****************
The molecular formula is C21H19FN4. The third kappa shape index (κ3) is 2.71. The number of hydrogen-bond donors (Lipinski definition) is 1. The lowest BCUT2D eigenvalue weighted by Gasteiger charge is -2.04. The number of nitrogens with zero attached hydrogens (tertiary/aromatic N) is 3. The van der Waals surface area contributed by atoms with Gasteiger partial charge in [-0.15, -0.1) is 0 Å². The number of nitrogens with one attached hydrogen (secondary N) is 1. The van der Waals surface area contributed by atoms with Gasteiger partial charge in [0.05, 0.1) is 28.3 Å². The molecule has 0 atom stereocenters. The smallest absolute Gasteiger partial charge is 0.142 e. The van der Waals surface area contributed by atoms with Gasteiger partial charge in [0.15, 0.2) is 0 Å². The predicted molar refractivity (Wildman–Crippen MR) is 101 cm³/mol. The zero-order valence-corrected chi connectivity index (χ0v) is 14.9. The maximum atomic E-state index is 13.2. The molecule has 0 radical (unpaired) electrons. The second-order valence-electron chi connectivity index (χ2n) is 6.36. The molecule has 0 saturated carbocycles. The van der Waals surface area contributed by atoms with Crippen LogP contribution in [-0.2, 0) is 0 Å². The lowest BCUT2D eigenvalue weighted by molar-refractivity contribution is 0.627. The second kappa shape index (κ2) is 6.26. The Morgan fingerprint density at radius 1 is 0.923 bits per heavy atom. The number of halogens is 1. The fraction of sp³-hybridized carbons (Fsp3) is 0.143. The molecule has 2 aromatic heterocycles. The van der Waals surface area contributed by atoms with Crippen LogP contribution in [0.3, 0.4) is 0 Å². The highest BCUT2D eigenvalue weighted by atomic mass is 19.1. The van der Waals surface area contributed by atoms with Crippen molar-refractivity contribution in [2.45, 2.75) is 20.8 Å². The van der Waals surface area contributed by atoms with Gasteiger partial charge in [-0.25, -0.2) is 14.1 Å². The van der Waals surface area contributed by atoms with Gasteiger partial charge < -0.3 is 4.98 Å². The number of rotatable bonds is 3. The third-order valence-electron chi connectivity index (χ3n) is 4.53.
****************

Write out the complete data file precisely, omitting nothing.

The molecular formula is C21H19FN4. The third kappa shape index (κ3) is 2.71. The number of hydrogen-bond donors (Lipinski definition) is 1. The lowest BCUT2D eigenvalue weighted by Gasteiger charge is -2.04. The number of nitrogens with zero attached hydrogens (tertiary/aromatic N) is 3. The van der Waals surface area contributed by atoms with Gasteiger partial charge in [-0.15, -0.1) is 0 Å². The number of nitrogens with one attached hydrogen (secondary N) is 1. The van der Waals surface area contributed by atoms with Gasteiger partial charge in [0.05, 0.1) is 28.3 Å². The molecule has 0 atom stereocenters. The smallest absolute Gasteiger partial charge is 0.142 e. The van der Waals surface area contributed by atoms with Gasteiger partial charge in [0.15, 0.2) is 0 Å². The predicted molar refractivity (Wildman–Crippen MR) is 101 cm³/mol. The zero-order valence-corrected chi connectivity index (χ0v) is 14.9. The maximum atomic E-state index is 13.2. The molecule has 0 radical (unpaired) electrons. The second-order valence-electron chi connectivity index (χ2n) is 6.36. The molecule has 0 saturated carbocycles. The van der Waals surface area contributed by atoms with Crippen LogP contribution in [-0.2, 0) is 0 Å². The lowest BCUT2D eigenvalue weighted by molar-refractivity contribution is 0.627. The second kappa shape index (κ2) is 6.26. The Morgan fingerprint density at radius 1 is 0.923 bits per heavy atom. The number of halogens is 1. The fraction of sp³-hybridized carbons (Fsp3) is 0.143. The molecule has 2 aromatic heterocycles. The van der Waals surface area contributed by atoms with Crippen LogP contribution in [0.3, 0.4) is 0 Å². The highest BCUT2D eigenvalue weighted by atomic mass is 19.1. The van der Waals surface area contributed by atoms with Crippen molar-refractivity contribution in [2.45, 2.75) is 20.8 Å². The van der Waals surface area contributed by atoms with Gasteiger partial charge in [-0.25, -0.2) is 14.1 Å². The van der Waals surface area contributed by atoms with Gasteiger partial charge < -0.3 is 4.98 Å². The number of rotatable bonds is 3. The third-order valence-electron chi connectivity index (χ3n) is 4.53.